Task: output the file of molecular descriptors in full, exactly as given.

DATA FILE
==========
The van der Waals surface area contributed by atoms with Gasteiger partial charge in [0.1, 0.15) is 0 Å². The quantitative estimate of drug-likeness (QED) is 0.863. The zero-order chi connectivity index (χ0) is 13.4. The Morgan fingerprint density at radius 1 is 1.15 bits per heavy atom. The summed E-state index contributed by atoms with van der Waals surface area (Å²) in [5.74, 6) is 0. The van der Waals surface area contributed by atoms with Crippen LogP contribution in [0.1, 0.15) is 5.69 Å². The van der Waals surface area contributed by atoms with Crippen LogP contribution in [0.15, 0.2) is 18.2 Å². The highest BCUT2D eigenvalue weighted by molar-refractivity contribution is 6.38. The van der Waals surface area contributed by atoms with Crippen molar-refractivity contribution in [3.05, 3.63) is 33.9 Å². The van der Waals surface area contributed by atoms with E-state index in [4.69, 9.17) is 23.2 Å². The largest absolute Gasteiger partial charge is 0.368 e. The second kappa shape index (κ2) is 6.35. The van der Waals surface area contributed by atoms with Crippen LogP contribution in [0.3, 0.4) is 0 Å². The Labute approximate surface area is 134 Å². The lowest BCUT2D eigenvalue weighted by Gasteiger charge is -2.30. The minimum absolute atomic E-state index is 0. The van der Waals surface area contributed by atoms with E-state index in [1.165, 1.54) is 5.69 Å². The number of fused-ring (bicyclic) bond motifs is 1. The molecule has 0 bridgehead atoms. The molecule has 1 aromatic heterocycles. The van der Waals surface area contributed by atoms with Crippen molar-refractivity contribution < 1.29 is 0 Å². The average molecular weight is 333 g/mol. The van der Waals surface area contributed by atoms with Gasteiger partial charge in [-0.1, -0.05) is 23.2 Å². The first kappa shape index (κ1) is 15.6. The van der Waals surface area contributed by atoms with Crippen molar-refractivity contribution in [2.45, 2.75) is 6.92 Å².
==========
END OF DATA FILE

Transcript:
The van der Waals surface area contributed by atoms with Gasteiger partial charge in [0.1, 0.15) is 0 Å². The quantitative estimate of drug-likeness (QED) is 0.863. The zero-order chi connectivity index (χ0) is 13.4. The Morgan fingerprint density at radius 1 is 1.15 bits per heavy atom. The summed E-state index contributed by atoms with van der Waals surface area (Å²) in [5.74, 6) is 0. The van der Waals surface area contributed by atoms with Crippen LogP contribution in [0.1, 0.15) is 5.69 Å². The van der Waals surface area contributed by atoms with Crippen LogP contribution in [0.15, 0.2) is 18.2 Å². The highest BCUT2D eigenvalue weighted by molar-refractivity contribution is 6.38. The van der Waals surface area contributed by atoms with Crippen molar-refractivity contribution in [3.05, 3.63) is 33.9 Å². The van der Waals surface area contributed by atoms with E-state index in [4.69, 9.17) is 23.2 Å². The largest absolute Gasteiger partial charge is 0.368 e. The second kappa shape index (κ2) is 6.35. The van der Waals surface area contributed by atoms with Crippen LogP contribution in [0.3, 0.4) is 0 Å². The Labute approximate surface area is 134 Å². The lowest BCUT2D eigenvalue weighted by Gasteiger charge is -2.30. The minimum absolute atomic E-state index is 0. The van der Waals surface area contributed by atoms with E-state index in [1.165, 1.54) is 5.69 Å². The number of fused-ring (bicyclic) bond motifs is 1. The molecule has 0 bridgehead atoms. The molecule has 1 aromatic heterocycles. The van der Waals surface area contributed by atoms with Crippen molar-refractivity contribution < 1.29 is 0 Å². The average molecular weight is 333 g/mol. The van der Waals surface area contributed by atoms with Gasteiger partial charge in [-0.1, -0.05) is 23.2 Å². The first kappa shape index (κ1) is 15.6. The van der Waals surface area contributed by atoms with Crippen molar-refractivity contribution in [2.45, 2.75) is 6.92 Å².